Software testing is an important phase in the software development lifecycle because it helps in identifying bugs in a software system before it is shipped into the hand of its end users. There are numerous studies on how developers test general-purpose software applications. The idiosyncrasies of mobile software applications, however, set mobile apps apart from general-purpose systems (e.g., desktop, stand-alone applications, web services). This paper investigates working habits and challenges of mobile software developers with respect to testing. A key finding of our exhaustive study, using 1000 Android apps, demonstrates that mobile apps are still tested in a very ad hoc way, if tested at all. However, we show that, as in other types of software, testing increases the quality of apps (demonstrated in user ratings and number of code issues). Furthermore, we find evidence that tests are essential when it comes to engaging the community to contribute to mobile open source software. We discuss reasons and potential directions to address our findings. Yet another relevant finding of our study is that Continuous Integration and Continuous Deployment (CI/CD) pipelines are rare in the mobile apps world (only 26% of the apps are developed in projects employing CI/CD) – we argue that one of the main reasons is due to the lack of exhaustive and automatic testing.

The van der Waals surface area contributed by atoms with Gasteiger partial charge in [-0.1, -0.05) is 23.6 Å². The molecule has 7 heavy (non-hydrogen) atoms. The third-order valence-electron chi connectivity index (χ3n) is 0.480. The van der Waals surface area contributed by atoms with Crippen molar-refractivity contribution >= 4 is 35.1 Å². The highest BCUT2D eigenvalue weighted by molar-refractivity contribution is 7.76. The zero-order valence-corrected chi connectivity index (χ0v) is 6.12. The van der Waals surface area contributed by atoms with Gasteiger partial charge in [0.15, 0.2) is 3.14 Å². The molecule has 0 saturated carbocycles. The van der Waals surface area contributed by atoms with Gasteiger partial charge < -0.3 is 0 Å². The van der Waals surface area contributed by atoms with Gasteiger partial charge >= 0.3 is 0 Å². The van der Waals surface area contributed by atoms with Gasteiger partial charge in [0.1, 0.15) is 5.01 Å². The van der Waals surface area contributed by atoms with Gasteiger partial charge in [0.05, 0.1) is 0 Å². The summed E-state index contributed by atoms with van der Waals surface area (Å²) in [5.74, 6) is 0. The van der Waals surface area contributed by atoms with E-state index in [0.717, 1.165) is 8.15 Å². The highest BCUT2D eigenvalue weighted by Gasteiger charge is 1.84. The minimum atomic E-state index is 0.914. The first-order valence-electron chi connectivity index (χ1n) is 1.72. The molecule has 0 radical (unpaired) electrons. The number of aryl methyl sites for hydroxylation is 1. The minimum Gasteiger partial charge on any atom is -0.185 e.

EMaaS: Energy Measurements as a Service for Mobile Applications -Luis Cruz and Rui Abreu